A collective £440 million will be wiped from incomes each month going forward, according to research by the Joseph Rowntree Society
Over 5.5 million families have already had their Universal Credit uplift revoked, amounting to £1,000 a year.
The top-up, introduced at the height of the pandemic, was withdrawn on October 6, however the phase out will be gradual because the benefit is paid monthly.
Research by the Joseph Rowntree Society said a collective £440 million will be wiped from incomes each month going forward.
Families will lose out on £80 a month or £1,040 a year.
The society warned it will also push half a million people into poverty, including 200,000 children.
Those in Yorkshire and the Humber, the North East, North West and West Midlands will be the worst affected, however incomes will fall nationwide.
Katie Schmuecker, deputy director of policy & partnerships at the Joseph Rowntree Foundation, said it was the biggest ever overnight cut to social security.
Families have already told how the payment reduction, coupled with the rising cost of living, will force them to choose between “heating or eating”.
Some five million households are on Universal Credit.
Under the terms of the cut, the average adult on the standard allowance will see their payments drop from £411.51 to £324.84.
This would boost the government’s coffers by around £6 billion a year.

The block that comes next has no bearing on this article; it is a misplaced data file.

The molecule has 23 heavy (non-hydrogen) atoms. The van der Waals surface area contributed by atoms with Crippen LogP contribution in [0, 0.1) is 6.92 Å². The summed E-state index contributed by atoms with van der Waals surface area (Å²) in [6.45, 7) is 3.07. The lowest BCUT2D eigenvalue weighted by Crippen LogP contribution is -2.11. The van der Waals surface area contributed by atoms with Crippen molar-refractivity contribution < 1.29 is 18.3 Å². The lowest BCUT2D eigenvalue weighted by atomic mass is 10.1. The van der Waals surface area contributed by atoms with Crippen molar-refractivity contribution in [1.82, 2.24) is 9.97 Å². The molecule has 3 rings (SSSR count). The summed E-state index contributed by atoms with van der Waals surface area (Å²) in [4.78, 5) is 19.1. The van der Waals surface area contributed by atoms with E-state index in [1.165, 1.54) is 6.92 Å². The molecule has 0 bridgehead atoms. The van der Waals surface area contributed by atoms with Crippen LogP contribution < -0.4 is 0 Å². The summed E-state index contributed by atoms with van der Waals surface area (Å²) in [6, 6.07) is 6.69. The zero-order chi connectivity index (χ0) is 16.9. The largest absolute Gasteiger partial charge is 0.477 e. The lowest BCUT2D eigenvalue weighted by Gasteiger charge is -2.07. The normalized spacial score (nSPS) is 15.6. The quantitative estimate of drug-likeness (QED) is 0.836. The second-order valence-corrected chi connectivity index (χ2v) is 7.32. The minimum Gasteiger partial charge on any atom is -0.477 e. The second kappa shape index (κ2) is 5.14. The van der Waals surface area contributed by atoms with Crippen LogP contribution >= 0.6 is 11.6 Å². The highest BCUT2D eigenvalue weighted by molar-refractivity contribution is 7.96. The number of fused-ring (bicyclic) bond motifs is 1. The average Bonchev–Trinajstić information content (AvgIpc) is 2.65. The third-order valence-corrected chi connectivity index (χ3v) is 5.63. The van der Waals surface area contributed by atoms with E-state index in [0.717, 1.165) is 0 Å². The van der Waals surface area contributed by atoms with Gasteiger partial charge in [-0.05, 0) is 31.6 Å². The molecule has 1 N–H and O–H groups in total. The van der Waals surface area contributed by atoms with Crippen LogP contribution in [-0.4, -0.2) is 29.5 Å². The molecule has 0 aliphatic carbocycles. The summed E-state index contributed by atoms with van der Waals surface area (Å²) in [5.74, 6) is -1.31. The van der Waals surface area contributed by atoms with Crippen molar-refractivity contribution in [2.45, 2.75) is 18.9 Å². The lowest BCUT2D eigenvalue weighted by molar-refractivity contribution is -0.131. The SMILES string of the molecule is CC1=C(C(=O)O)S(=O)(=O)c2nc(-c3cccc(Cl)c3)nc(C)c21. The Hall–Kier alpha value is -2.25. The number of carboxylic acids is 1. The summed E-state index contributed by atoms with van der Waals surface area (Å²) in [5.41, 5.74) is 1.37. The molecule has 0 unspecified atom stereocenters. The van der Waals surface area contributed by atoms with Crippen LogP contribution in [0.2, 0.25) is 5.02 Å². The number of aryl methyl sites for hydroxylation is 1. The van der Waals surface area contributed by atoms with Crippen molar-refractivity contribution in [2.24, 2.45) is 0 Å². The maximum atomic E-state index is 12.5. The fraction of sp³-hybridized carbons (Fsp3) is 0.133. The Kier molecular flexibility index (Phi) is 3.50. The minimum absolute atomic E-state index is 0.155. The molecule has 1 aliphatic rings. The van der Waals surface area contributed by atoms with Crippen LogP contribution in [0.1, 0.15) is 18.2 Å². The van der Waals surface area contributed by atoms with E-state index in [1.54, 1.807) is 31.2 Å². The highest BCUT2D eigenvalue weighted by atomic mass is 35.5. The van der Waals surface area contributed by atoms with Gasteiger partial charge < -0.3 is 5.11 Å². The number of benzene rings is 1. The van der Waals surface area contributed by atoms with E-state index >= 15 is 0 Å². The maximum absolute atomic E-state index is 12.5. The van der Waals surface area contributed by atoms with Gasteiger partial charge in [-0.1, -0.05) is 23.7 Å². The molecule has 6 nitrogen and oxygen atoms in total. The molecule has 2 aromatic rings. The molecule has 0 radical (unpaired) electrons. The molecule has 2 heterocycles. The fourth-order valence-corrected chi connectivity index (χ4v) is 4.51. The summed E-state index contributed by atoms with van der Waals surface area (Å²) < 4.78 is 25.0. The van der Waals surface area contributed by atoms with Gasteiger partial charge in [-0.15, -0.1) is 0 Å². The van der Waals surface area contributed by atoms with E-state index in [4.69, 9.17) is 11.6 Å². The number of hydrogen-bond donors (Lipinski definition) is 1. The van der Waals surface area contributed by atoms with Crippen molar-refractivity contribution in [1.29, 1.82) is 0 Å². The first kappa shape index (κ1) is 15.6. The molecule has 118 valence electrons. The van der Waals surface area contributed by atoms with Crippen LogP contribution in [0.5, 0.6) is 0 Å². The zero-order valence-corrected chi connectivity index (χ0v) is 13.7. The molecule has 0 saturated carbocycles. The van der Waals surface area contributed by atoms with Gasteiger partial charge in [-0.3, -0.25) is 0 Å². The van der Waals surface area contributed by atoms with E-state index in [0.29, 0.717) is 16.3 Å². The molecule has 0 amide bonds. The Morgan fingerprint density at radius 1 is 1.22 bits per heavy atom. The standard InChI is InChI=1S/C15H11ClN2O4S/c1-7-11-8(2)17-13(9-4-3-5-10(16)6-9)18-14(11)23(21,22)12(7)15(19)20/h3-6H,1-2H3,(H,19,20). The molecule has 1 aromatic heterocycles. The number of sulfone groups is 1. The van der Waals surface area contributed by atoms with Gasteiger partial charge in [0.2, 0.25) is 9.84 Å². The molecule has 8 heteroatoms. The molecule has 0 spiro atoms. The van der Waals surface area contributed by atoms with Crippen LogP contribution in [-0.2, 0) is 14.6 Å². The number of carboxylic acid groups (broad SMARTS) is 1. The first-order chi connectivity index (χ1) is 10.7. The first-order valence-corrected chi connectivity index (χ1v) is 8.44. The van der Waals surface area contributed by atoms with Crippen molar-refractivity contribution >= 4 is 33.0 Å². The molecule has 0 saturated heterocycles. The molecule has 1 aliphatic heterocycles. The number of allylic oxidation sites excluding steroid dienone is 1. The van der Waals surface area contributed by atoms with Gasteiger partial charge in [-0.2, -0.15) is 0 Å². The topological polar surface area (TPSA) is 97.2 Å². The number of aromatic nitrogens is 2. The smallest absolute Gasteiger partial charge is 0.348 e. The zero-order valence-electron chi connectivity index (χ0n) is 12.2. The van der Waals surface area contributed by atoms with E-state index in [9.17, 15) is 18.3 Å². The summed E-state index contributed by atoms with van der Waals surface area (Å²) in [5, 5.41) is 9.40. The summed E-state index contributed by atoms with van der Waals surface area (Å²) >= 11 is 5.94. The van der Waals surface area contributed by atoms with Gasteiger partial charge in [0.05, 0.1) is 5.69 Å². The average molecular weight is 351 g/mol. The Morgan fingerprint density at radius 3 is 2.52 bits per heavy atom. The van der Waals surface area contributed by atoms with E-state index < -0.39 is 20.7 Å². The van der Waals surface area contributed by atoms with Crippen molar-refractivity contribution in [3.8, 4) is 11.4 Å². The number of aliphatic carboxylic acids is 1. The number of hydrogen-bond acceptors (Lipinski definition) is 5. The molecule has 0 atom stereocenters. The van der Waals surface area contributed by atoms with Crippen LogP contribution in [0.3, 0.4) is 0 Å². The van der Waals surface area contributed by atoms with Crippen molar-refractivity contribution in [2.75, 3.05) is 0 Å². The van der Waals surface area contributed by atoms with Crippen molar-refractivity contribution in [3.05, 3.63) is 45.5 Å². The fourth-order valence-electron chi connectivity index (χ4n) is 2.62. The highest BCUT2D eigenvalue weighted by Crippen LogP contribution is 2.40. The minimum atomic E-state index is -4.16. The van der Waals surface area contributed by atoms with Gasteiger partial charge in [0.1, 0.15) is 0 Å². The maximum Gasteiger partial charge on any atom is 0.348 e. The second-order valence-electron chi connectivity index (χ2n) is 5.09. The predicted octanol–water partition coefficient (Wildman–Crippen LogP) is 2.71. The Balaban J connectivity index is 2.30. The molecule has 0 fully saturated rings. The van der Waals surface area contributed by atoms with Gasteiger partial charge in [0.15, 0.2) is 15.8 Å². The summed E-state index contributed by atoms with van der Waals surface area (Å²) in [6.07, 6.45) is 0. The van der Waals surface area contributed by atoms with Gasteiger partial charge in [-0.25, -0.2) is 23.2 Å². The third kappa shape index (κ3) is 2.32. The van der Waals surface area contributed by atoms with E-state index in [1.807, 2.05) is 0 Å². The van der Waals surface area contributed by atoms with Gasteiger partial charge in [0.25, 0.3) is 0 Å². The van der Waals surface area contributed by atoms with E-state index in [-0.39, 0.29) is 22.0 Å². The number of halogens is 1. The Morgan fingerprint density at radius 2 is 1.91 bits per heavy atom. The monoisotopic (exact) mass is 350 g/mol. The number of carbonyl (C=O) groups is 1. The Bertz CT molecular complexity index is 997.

From the beginning of August, Universal Credit claimants started to get notifications that their payments will fall from October 1.
According to official government figures, nearly 1.5 million renters across England and Wales will be affected by the cut.
According to the 2019/20 English Housing Survey, 14.4% of privately rented households in receipt of benefits were behind on rental payments.
Over the course of the pandemic, the overall proportion of privately renting households in arrears tripled.
Meera Chindooroy, deputy policy director at the National Residential Landlords Association, said: During the pandemic we have found that many renters have built high levels of arrears, which they will struggle to pay off in future.
With this in mind, the cut to Universal Credit is a short-sighted move that will only serve to worsen this ongoing rent debt crisis. Most landlords have offered flexibility where tenants have faced the financial impact of the pandemic, but they cannot absorb these losses indefinitely, she said.
She said: Practical steps to address this problem can and should be taken to ensure those tenants in receipt of benefits can cover their rents.
This article is for information purposes only.
Please remember that financial investments may rise or fall and past performance does not guarantee future performance in respect of income or capital growth; you may not get back the amount you invested.
There is no obligation to purchase anything but, if you decide to do so, you are strongly advised to consult a professional adviser before making any investment decisions.